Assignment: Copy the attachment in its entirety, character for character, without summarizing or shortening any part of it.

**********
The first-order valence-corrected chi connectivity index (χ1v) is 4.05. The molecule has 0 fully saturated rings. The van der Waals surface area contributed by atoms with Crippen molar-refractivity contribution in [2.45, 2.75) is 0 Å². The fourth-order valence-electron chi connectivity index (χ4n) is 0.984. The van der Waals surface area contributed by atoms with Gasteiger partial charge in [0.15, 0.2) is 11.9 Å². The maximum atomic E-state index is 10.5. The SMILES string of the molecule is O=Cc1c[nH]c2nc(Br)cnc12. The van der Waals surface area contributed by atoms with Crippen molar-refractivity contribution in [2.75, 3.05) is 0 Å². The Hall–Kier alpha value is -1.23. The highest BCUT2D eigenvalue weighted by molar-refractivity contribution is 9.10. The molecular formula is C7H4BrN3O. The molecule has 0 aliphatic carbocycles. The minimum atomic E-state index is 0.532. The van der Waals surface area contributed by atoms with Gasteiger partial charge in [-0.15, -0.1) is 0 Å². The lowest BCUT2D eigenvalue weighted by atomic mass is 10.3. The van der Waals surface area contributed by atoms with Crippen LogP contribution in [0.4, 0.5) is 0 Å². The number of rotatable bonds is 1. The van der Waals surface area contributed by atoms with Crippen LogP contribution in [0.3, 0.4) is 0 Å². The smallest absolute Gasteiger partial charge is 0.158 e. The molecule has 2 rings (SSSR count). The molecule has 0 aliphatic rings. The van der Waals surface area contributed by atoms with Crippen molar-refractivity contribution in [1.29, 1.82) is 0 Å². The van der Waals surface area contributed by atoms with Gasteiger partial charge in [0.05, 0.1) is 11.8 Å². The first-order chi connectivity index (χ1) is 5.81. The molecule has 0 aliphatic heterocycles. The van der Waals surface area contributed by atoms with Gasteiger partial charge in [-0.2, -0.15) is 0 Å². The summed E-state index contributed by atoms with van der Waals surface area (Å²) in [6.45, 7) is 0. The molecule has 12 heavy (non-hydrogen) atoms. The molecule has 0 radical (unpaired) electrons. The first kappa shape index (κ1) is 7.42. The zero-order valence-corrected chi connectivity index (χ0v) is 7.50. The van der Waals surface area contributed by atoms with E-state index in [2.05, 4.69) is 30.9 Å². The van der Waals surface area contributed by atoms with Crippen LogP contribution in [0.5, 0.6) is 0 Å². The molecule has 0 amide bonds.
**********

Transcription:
The first-order valence-corrected chi connectivity index (χ1v) is 4.05. The molecule has 0 fully saturated rings. The van der Waals surface area contributed by atoms with Crippen molar-refractivity contribution in [2.45, 2.75) is 0 Å². The fourth-order valence-electron chi connectivity index (χ4n) is 0.984. The van der Waals surface area contributed by atoms with Gasteiger partial charge in [0.15, 0.2) is 11.9 Å². The maximum atomic E-state index is 10.5. The SMILES string of the molecule is O=Cc1c[nH]c2nc(Br)cnc12. The van der Waals surface area contributed by atoms with Crippen molar-refractivity contribution in [2.75, 3.05) is 0 Å². The Hall–Kier alpha value is -1.23. The highest BCUT2D eigenvalue weighted by molar-refractivity contribution is 9.10. The molecular formula is C7H4BrN3O. The molecule has 0 aliphatic carbocycles. The minimum atomic E-state index is 0.532. The van der Waals surface area contributed by atoms with Gasteiger partial charge in [-0.15, -0.1) is 0 Å². The lowest BCUT2D eigenvalue weighted by atomic mass is 10.3. The van der Waals surface area contributed by atoms with Crippen LogP contribution in [0.4, 0.5) is 0 Å². The number of rotatable bonds is 1. The van der Waals surface area contributed by atoms with Crippen LogP contribution in [0.3, 0.4) is 0 Å². The smallest absolute Gasteiger partial charge is 0.158 e. The molecule has 2 rings (SSSR count). The molecule has 0 aliphatic rings. The van der Waals surface area contributed by atoms with Crippen molar-refractivity contribution in [1.29, 1.82) is 0 Å². The van der Waals surface area contributed by atoms with Gasteiger partial charge in [0.05, 0.1) is 11.8 Å². The first-order chi connectivity index (χ1) is 5.81. The molecule has 0 aliphatic heterocycles. The van der Waals surface area contributed by atoms with Gasteiger partial charge in [-0.2, -0.15) is 0 Å². The summed E-state index contributed by atoms with van der Waals surface area (Å²) in [6.45, 7) is 0. The molecule has 12 heavy (non-hydrogen) atoms. The molecule has 0 radical (unpaired) electrons. The first kappa shape index (κ1) is 7.42. The zero-order valence-corrected chi connectivity index (χ0v) is 7.50. The van der Waals surface area contributed by atoms with E-state index in [2.05, 4.69) is 30.9 Å². The van der Waals surface area contributed by atoms with Crippen LogP contribution in [0.5, 0.6) is 0 Å². The molecule has 0 amide bonds.